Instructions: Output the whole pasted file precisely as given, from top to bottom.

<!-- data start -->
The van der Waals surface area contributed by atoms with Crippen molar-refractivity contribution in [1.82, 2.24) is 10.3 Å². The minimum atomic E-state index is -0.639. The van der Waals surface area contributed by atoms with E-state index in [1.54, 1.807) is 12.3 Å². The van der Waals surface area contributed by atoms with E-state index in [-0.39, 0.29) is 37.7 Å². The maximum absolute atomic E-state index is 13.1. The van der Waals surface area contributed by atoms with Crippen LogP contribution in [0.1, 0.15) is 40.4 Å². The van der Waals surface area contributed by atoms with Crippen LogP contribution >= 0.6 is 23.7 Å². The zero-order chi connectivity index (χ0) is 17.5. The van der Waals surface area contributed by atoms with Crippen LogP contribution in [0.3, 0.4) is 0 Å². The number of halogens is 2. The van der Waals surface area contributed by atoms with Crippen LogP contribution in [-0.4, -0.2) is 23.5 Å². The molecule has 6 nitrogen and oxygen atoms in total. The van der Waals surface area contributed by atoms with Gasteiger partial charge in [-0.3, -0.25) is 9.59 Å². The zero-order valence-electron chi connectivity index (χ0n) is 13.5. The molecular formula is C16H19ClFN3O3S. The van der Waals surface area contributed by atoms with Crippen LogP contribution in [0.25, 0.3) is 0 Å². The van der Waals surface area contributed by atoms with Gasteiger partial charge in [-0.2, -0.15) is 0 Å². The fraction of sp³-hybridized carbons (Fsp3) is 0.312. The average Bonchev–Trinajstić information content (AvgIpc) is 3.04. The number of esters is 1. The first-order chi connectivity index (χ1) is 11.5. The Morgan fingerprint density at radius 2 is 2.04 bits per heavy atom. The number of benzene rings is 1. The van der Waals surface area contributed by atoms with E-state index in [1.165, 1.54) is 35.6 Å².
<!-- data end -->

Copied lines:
The van der Waals surface area contributed by atoms with Crippen molar-refractivity contribution in [1.82, 2.24) is 10.3 Å². The minimum atomic E-state index is -0.639. The van der Waals surface area contributed by atoms with E-state index in [1.54, 1.807) is 12.3 Å². The van der Waals surface area contributed by atoms with E-state index in [-0.39, 0.29) is 37.7 Å². The maximum absolute atomic E-state index is 13.1. The van der Waals surface area contributed by atoms with Crippen LogP contribution in [0.1, 0.15) is 40.4 Å². The van der Waals surface area contributed by atoms with Crippen LogP contribution >= 0.6 is 23.7 Å². The zero-order chi connectivity index (χ0) is 17.5. The van der Waals surface area contributed by atoms with Crippen LogP contribution in [0.3, 0.4) is 0 Å². The number of halogens is 2. The van der Waals surface area contributed by atoms with Crippen LogP contribution in [-0.4, -0.2) is 23.5 Å². The molecule has 6 nitrogen and oxygen atoms in total. The van der Waals surface area contributed by atoms with Gasteiger partial charge in [-0.3, -0.25) is 9.59 Å². The zero-order valence-electron chi connectivity index (χ0n) is 13.5. The molecular formula is C16H19ClFN3O3S. The van der Waals surface area contributed by atoms with Crippen LogP contribution in [0.25, 0.3) is 0 Å². The van der Waals surface area contributed by atoms with Gasteiger partial charge in [-0.2, -0.15) is 0 Å². The fraction of sp³-hybridized carbons (Fsp3) is 0.312. The average Bonchev–Trinajstić information content (AvgIpc) is 3.04. The number of esters is 1. The first-order chi connectivity index (χ1) is 11.5. The Morgan fingerprint density at radius 2 is 2.04 bits per heavy atom. The number of benzene rings is 1. The van der Waals surface area contributed by atoms with E-state index in [1.165, 1.54) is 35.6 Å².